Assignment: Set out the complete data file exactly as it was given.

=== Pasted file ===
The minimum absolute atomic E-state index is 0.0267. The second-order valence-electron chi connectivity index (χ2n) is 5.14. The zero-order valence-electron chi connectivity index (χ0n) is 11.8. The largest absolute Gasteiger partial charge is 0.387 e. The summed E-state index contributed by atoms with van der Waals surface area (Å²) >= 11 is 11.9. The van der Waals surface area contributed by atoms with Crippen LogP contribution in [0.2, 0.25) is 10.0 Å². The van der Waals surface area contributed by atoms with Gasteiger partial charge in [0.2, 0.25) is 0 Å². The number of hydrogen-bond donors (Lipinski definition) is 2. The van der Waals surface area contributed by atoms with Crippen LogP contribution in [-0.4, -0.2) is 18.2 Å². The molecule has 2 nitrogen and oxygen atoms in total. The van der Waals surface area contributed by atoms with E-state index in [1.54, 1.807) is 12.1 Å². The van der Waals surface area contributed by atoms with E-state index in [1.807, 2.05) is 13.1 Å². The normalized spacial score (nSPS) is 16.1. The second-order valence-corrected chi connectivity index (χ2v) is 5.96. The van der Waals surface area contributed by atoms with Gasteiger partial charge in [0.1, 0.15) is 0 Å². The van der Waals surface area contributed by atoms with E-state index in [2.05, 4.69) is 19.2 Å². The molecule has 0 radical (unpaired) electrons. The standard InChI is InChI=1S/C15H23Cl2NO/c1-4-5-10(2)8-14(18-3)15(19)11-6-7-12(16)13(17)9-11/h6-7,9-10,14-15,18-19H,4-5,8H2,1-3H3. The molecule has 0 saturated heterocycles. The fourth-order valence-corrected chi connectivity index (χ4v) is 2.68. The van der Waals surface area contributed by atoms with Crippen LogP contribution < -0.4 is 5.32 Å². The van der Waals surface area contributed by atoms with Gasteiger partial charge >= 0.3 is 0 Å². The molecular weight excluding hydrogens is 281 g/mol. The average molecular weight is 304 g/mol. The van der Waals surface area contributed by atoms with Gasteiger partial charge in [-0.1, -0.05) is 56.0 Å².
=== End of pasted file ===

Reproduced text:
The minimum absolute atomic E-state index is 0.0267. The second-order valence-electron chi connectivity index (χ2n) is 5.14. The zero-order valence-electron chi connectivity index (χ0n) is 11.8. The largest absolute Gasteiger partial charge is 0.387 e. The summed E-state index contributed by atoms with van der Waals surface area (Å²) >= 11 is 11.9. The van der Waals surface area contributed by atoms with Crippen LogP contribution in [0.2, 0.25) is 10.0 Å². The van der Waals surface area contributed by atoms with Gasteiger partial charge in [0.2, 0.25) is 0 Å². The number of hydrogen-bond donors (Lipinski definition) is 2. The van der Waals surface area contributed by atoms with Crippen LogP contribution in [-0.4, -0.2) is 18.2 Å². The molecule has 2 nitrogen and oxygen atoms in total. The van der Waals surface area contributed by atoms with E-state index in [1.54, 1.807) is 12.1 Å². The van der Waals surface area contributed by atoms with E-state index in [1.807, 2.05) is 13.1 Å². The normalized spacial score (nSPS) is 16.1. The second-order valence-corrected chi connectivity index (χ2v) is 5.96. The van der Waals surface area contributed by atoms with Gasteiger partial charge in [0.1, 0.15) is 0 Å². The van der Waals surface area contributed by atoms with E-state index in [2.05, 4.69) is 19.2 Å². The molecule has 0 radical (unpaired) electrons. The standard InChI is InChI=1S/C15H23Cl2NO/c1-4-5-10(2)8-14(18-3)15(19)11-6-7-12(16)13(17)9-11/h6-7,9-10,14-15,18-19H,4-5,8H2,1-3H3. The molecule has 0 saturated heterocycles. The fourth-order valence-corrected chi connectivity index (χ4v) is 2.68. The van der Waals surface area contributed by atoms with Crippen LogP contribution < -0.4 is 5.32 Å². The van der Waals surface area contributed by atoms with Gasteiger partial charge >= 0.3 is 0 Å². The molecular weight excluding hydrogens is 281 g/mol. The average molecular weight is 304 g/mol. The van der Waals surface area contributed by atoms with Gasteiger partial charge in [-0.1, -0.05) is 56.0 Å².